Injured in Illinois: FAQ

How can I determine how much my personal injury claim is worth in Illinois?

Attorneys are prohibited from promising that they will obtain a judgment in your favor, or a specific amount of award. For purposes of settlement, a claim is valued upon an estimate of what a jury would likely believe the case to be worth, taking into account the severity of the injury, the effects of the injury on your life and the negligence of the other party. Illinois follows the modified comparative negligence system of recovery, which considers the degree of fault as a percentage. If you were partially at fault for the accident, the amount of damages you may recover will be reduced proportionately. However, in Illinois, if you are found to be more than 51% responsible for your accident, you will not be able to receive a judgment in your favor.  A settlement may also be reduced if it appears likely that the claim will not be successful. Other factors that may reduce the damages include past medical history, pre­-existing injuries, and prior claims history.

Considerable compensation may be commanded if your injuries are severe requiring extensive medical treatment, absences from work and permanent injuries. This is especially true if you were a healthy, productive, young worker prior to the accident. Quality of life is an important factor when calculating the value of your claim. The difference between your quality of life before the accident as compared to after the accident weighs the degree of compensation the jury feels is justifiable.

What damages can I recover for a personal injury claim in Illinois?

You are entitled to recover for any actual damages that were proximately caused by the wrongful conduct of the defendant. Actual damages refer to the amount of money it would take to fully compensate you and place you in the same position you would have been in had the injury never taken place. You can recover for losses such as costs of reasonable and necessary medical care, property damage, car rental expenses, costs of domestic services, and loss of earnings. The law allows compensation for future medical and care expenses that the claimant can prove will be reasonably necessary to treat the injury. The claim may include income the claimant can prove will probably be lost in the future because of the injuries. Loss of earning capacity is also allowed when the patient proves he or she is less able to earn a living as a result of the injuries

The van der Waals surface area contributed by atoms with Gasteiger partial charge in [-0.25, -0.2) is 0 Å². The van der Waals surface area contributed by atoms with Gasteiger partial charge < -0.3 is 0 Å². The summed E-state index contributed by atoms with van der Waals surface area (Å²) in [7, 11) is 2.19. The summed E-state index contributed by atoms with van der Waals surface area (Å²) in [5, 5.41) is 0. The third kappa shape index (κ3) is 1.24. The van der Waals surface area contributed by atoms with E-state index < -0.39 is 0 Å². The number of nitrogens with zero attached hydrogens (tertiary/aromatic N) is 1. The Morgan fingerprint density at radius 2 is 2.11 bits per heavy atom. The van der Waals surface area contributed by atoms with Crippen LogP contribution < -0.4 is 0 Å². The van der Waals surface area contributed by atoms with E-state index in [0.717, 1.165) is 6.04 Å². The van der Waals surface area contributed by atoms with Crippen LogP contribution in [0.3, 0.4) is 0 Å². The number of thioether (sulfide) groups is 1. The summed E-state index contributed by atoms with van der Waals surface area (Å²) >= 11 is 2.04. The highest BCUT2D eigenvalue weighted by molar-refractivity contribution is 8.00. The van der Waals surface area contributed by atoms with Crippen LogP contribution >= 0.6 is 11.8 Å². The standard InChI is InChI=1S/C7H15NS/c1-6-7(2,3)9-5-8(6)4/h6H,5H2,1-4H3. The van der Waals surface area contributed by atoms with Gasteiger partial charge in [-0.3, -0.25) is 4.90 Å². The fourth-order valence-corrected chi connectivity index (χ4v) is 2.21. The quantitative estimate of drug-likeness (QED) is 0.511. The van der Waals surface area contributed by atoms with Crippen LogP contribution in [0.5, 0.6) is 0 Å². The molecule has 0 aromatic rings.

You are also entitled to non­economic damages for physical pain and suffering, mental and emotional suffering, physical impairment, inconvenience, disfigurement, loss of enjoyment of life, loss of consortium (disruption of your personal relationship with your spouse), etc. There is no definite standard of calculating reasonable compensation for these types of damages other than being just and reasonable in light of the evidence. Punitive damages are intended to punish a defendant for reckless or malicious conduct and deter others from similar conduct. Considering someone’s ill intent is difficult to prove, they are only awarded in rare cases.

In certain instances, damages may be awarded to families of injured claimants for loss of care, companionship, love and affection. Family members can be compensated for the wrongful death of a loved one. These damages may include medical and burial expenses, loss of income that would have supported the family members, and contributions the deceased would have made in the way of comfort, assistance, advice, protection, companionship, etc.

The information on this page is meant to provide a general overview of the law. The laws in your state and/or city may deviate significantly from those described here. If you have specific questions related to your situation you should speak with a local attorney.

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